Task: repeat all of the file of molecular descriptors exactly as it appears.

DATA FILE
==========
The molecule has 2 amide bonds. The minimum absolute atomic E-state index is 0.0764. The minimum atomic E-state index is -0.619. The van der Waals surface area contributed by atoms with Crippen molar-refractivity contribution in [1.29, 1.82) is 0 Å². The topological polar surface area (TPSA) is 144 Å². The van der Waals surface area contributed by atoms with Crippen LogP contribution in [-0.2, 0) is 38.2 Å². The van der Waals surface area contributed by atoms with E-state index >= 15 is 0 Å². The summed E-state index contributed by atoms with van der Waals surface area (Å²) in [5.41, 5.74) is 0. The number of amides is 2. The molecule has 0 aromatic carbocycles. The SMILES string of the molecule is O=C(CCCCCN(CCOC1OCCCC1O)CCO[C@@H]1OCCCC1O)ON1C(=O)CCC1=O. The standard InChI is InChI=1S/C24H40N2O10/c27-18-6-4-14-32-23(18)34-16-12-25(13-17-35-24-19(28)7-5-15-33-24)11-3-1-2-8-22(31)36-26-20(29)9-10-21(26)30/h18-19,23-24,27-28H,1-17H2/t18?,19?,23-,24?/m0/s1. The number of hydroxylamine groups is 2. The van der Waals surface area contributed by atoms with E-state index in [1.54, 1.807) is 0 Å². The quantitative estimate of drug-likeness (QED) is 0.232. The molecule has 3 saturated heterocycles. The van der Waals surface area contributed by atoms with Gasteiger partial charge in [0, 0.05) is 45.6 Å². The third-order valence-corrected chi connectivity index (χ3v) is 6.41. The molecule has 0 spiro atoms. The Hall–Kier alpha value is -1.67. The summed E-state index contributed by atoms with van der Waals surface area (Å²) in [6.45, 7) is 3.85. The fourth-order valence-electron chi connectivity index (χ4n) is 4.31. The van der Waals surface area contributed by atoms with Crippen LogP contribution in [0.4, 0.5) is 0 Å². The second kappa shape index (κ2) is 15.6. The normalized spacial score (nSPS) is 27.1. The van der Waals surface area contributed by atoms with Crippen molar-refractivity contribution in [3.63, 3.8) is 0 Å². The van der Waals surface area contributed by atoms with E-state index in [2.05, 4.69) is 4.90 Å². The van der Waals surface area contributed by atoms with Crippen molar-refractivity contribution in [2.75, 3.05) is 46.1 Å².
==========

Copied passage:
The molecule has 2 amide bonds. The minimum absolute atomic E-state index is 0.0764. The minimum atomic E-state index is -0.619. The van der Waals surface area contributed by atoms with Crippen molar-refractivity contribution in [1.29, 1.82) is 0 Å². The topological polar surface area (TPSA) is 144 Å². The van der Waals surface area contributed by atoms with Crippen LogP contribution in [-0.2, 0) is 38.2 Å². The van der Waals surface area contributed by atoms with E-state index >= 15 is 0 Å². The summed E-state index contributed by atoms with van der Waals surface area (Å²) in [5.41, 5.74) is 0. The number of amides is 2. The molecule has 0 aromatic carbocycles. The SMILES string of the molecule is O=C(CCCCCN(CCOC1OCCCC1O)CCO[C@@H]1OCCCC1O)ON1C(=O)CCC1=O. The standard InChI is InChI=1S/C24H40N2O10/c27-18-6-4-14-32-23(18)34-16-12-25(13-17-35-24-19(28)7-5-15-33-24)11-3-1-2-8-22(31)36-26-20(29)9-10-21(26)30/h18-19,23-24,27-28H,1-17H2/t18?,19?,23-,24?/m0/s1. The number of hydroxylamine groups is 2. The van der Waals surface area contributed by atoms with E-state index in [1.54, 1.807) is 0 Å². The quantitative estimate of drug-likeness (QED) is 0.232. The molecule has 3 saturated heterocycles. The van der Waals surface area contributed by atoms with Gasteiger partial charge in [0, 0.05) is 45.6 Å². The third-order valence-corrected chi connectivity index (χ3v) is 6.41. The molecule has 0 spiro atoms. The Hall–Kier alpha value is -1.67. The summed E-state index contributed by atoms with van der Waals surface area (Å²) in [6.45, 7) is 3.85. The fourth-order valence-electron chi connectivity index (χ4n) is 4.31. The van der Waals surface area contributed by atoms with Crippen LogP contribution in [0.4, 0.5) is 0 Å². The second kappa shape index (κ2) is 15.6. The normalized spacial score (nSPS) is 27.1. The van der Waals surface area contributed by atoms with Crippen molar-refractivity contribution in [3.63, 3.8) is 0 Å². The van der Waals surface area contributed by atoms with E-state index in [2.05, 4.69) is 4.90 Å². The van der Waals surface area contributed by atoms with Crippen molar-refractivity contribution in [2.75, 3.05) is 46.1 Å².